People Also Ask

If you’ve still got questions, we’ve got answers! These are some of the most common questions regarding the Epiphone SG G-400:

Is the Epiphone SG G-400 Hard to Play?

The Epiphone SG G-400 is pretty easy to play. New players may need to get the hand of some of the controls to find their tone, but its slim neck design makes it approachable to players of all ages. In fact, there are multiple reviews online that mark this model as their first electric guitar.

How to Care For an Epiphone SG G-400 Guitar

Basic guitar care should be employed to take care of your Epiphone SG G-4oo guitar. It is especially important to maintain the body with a good polish now and then to keep it from looking worn. Additionally, be sure to clean the neck/fretboard and strings periodically. Oiling the fretboard if/when you change the strings is also recommended.

How to Date an Epiphone SG G-400

As is the case with most Epiphones, the key is to look for the serial number. All Epiphone models come with a serial number, located on the headstock, that can reveal the date your guitar was manufactured and provide info on where it was built.

Who Plays an Epiphone SG G-400?

Though it is difficult to identify people who play this Epiphone model specifically, the SG guitar has been well-loved by many rock legends. In fact, many of the most iconic riffs in rock history are thanks to SG guitars.

Players who favor this model include AC/DC’s Angus Young, Black Sabbath’s Tony Iommi, and the Grateful Dead’s Jerry Garcia. If you want to explore the SG sound, know that you’ll be in good company, playing an instrument favored by some of rock music's greatest players.

Is the Epiphone SG G-400 a Good Guitar?

The Epiphone SG G-400 is a great guitar! It’s a fine instrument with a solid build and great sound. However, it may not be as refined as other SGs on the market. It offers some decent hardware for the price point it comes at. This is a good entry point for beginner SG players or intermediate players who may need an inexpensive instrument to add to their rotation.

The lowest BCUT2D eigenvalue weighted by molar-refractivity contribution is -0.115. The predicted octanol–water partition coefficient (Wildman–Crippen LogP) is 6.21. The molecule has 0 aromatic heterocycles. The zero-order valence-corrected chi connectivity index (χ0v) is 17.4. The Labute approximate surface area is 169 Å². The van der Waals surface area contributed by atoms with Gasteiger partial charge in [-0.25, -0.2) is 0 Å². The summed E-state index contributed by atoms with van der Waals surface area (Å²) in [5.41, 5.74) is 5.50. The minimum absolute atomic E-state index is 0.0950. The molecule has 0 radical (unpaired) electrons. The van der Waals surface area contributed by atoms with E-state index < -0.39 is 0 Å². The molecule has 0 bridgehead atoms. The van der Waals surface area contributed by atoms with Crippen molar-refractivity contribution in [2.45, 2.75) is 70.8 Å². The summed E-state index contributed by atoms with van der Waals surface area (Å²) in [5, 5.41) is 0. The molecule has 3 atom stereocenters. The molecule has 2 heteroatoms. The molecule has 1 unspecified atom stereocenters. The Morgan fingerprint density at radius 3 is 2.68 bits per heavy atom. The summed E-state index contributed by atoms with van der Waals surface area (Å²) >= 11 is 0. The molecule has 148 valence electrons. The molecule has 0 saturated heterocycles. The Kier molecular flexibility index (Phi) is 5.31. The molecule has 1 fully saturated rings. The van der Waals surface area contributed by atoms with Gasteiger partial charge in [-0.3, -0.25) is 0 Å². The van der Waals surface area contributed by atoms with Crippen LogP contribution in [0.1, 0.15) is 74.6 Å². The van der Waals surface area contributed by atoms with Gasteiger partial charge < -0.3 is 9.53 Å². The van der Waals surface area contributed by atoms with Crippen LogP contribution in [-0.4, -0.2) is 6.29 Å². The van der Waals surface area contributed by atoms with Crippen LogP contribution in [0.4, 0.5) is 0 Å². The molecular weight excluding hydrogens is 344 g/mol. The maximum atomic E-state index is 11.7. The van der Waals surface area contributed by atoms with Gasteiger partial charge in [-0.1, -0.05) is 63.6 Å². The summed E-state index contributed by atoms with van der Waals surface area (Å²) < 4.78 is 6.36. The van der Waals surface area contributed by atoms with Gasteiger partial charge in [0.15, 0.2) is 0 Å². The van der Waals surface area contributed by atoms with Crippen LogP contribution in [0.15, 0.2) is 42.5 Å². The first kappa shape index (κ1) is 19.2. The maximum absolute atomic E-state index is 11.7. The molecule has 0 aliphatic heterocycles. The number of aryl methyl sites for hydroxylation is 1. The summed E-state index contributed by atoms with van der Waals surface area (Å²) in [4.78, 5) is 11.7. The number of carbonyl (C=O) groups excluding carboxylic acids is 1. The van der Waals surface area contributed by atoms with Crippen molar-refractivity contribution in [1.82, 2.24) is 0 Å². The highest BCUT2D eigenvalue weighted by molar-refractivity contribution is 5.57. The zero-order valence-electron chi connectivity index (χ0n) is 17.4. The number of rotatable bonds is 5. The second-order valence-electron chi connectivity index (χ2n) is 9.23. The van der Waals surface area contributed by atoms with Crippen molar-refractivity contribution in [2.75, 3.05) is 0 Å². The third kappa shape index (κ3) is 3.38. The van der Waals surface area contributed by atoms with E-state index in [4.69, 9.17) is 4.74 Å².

How to Adjust the Epiphone SG G-400 Pickups

Adjusting the pickups on your guitar can be intimidating. While it may be easier to just take your guitar in for an adjustment at a reputable guitar or music shop, it is possible to do it yourself. However, the adjustments made will depend on various factors, including your strings, the sound you’re aiming for, and the pickups on your model.

Is the Epiphone SG G-400 Made in Japan?

Epiphone guitars are mainly manufactured across Asia, in countries including Japan, China, and Korea. This is one of the main factors contributing to its lower price point. The easiest way to figure out where your Epiphone was made in a specific country is to look at its serial number.

Craig

Hi there, my name is Craig. I took over Gear Savvy in mid-2019 and have had a blast writing content about music ever since. My role here is to steer the ship and ensure readers have the best information available for learning a thing or two. When I’m not working on content, I’m a husband and a dad. I enjoy spending time with my family, playing guitar, or messing around in my woodshop.